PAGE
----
Could Sweden offer the Labour party pointers for its housing policy?
This week Jeremy Corbyn is due as a keynote speaker in Almedalen, an annual festival during which Sweden’s political class decamps to an island in the Baltic. Ed Miliband made a similar trip to Sweden in 2014, when he said he was roundly impressed by the country’s welfare and housing settlements, but immediately ruled out doing anything similar at home. For a Labour party looking for solutions it can sell, though, has an extremely good one.
The two things that characterise the UK housing market – a plethora of private landlords and unregulated prices with minimal building standards – would be unfamiliar to most Swedes.
Since the 1920s, Sweden has had large-scale co-operative housing that is owned by neither the state nor its residents. HSB, the biggest co-op in Sweden, has 335,000 properties housing near to a million Swedes, more than 10% of the population. The co-op movement began in Sweden as a way of breaking reliance on property held by private landlords, with overpriced and under-maintained homes being the norm for Sweden’s relatively new urban working class. Although Sweden has followed the European pattern from low- to high-rise and back again, what’s remained constant is the way it manages huge swathes of its housing stock.
Another key element is that homes rented in Sweden, either through mutual associations or privately, must conform to a so-called “minimal acceptable standard”. This sets out basic standards of heating and insulation, weather-proofing, kitchen area, water and other utilities, meaning that many of the properties on the rental market in the UK today would simply not pass muster.
Strong housing unions
The socialised housing model used by many Swedes gives a strong position to housing unions, who are able to negotiate and facilitate everything from lower broadband and energy costs to improvements such as balconies, cycle lockers and new washing machines. Rents are also semi-regulated and rent rises can be both challenged and taken to tribunal. Moreover, once you have a rental contract the home is as good as yours. Secure tenancies mean that the piece of mind many pursue in owning a property can be found on the rental market too.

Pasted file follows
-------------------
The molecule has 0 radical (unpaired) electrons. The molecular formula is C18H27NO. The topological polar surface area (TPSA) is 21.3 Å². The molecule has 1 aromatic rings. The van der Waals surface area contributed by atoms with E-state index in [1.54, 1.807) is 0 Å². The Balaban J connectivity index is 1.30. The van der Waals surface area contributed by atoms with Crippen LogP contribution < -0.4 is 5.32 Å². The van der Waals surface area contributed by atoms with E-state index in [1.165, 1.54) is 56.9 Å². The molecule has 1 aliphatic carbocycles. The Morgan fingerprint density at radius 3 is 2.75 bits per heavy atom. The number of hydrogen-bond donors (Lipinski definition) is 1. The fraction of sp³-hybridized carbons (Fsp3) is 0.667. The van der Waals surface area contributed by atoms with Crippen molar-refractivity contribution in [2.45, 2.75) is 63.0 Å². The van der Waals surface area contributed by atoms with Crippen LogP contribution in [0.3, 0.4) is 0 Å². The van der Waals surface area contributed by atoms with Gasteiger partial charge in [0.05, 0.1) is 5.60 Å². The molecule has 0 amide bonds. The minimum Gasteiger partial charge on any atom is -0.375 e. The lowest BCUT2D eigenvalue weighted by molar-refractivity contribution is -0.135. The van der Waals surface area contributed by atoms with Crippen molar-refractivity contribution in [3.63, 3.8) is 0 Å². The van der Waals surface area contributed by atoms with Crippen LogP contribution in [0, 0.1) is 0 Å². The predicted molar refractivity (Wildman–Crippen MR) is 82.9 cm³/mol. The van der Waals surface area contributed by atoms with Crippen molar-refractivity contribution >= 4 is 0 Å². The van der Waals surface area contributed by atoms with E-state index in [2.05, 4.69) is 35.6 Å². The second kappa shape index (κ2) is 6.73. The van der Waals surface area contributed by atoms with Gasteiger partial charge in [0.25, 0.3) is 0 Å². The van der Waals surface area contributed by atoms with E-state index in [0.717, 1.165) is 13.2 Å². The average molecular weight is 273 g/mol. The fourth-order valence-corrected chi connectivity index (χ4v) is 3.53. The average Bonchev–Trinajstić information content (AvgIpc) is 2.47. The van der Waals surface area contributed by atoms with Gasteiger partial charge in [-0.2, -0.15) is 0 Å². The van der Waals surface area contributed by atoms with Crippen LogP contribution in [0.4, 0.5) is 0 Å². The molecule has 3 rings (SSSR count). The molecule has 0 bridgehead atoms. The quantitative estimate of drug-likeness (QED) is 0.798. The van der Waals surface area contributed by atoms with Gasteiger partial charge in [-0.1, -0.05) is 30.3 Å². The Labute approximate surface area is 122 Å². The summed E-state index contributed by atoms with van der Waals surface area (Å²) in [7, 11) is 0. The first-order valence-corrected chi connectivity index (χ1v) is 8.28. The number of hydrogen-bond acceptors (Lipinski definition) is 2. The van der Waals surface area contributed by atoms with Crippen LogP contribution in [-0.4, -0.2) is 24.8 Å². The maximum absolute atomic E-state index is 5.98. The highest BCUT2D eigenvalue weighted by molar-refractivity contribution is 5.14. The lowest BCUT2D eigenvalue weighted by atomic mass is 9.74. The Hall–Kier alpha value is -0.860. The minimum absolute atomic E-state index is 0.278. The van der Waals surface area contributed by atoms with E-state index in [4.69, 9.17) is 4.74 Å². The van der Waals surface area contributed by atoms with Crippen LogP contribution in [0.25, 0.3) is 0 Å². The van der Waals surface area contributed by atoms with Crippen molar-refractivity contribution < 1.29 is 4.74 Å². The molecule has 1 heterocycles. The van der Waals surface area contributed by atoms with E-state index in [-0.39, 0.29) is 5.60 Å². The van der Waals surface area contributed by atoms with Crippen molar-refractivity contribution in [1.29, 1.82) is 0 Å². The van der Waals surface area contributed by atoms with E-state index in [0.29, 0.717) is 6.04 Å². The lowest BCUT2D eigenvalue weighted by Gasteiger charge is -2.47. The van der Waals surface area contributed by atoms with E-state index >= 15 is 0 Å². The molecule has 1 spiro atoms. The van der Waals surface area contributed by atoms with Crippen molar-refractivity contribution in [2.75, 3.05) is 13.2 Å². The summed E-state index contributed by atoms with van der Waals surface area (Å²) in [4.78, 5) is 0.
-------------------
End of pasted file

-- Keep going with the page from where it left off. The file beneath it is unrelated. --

The flipside of this is that council social housing in Sweden is limited to a few very specific groups – the elderly, people with specific mental health or addiction issues, or to newly arrived immigrants. The state has never had a strong hand in building houses themselves, and even the co-operative-owned housing blocks still operate on a commercial basis; profits are used to build more housing. The great council house sell-off that decimated the UK’s affordable housing market could not have taken place in Sweden because the state did not own any council houses in the first place. Where state money does play a role it comes in the form of investment packages to encourage developers to build in areas with acute need.
Like many European countries, though, Sweden still suffers from housing shortages due to huge shifts in its population. Stockholm in particular has had an acute housing shortage, and the rightwing government that ruled Sweden from 2006 to 2014 reduced state support for the development of rental and student housing at a time when more and more people were in need of a place to live in the capital.
Consistently higher standards
Developers, sensing an opportunity, have lobbied intensively for deregulation, allowing them to volume-build houses more cheaply. So far though, the Swedish system has remained remarkably intact, and its mixture of co-operative and regulated private housing has created consistently higher standards than in either the UK or the US. The structure of the system means it is also easier to carry out larger infrastructure projects such as the use of energy-efficient district heating and some pioneering eco-housing projects. One developer, Folkhem, owned by Swedish public pension funds, is currently building pioneering wooden residential blocks using sustainable materials. Such investments show that commercial thinking and the public good can indeed go hand in hand.
Ultimately, the functionality of Swedish housing is based on mutual self interest – renting or living in a communally owned house is popular. It is also better regulated and more protective of tenants than the obligation-free factor system used in Scotland’s tenements (the nearest the UK has to the dense apartment housing of Swedish cities) that attempts to transpose an Anglo-Saxon preoccupation with the integrity of property rights on to the realities of living wall-to-wall with others.
The UK is a million miles from recreating some of the other aspects of the Swedish model, but good mutualised, innovative homes in Britain’s increasingly dense urban centres would be a deliverable election promise with the potential to transform lives, and burst the developers’ bubble. Gunnar Asplund, the Swedish architect who designed many of Sweden’s signature buildings, said of his work, “We have no need for the outgrown forms of old culture merely to sustain our self esteem”. For those in charge of a UK housing policy of brick-volume housing estates and luxury empty luxury blocks it could be sage advice.
Dominic Hinde is the author of
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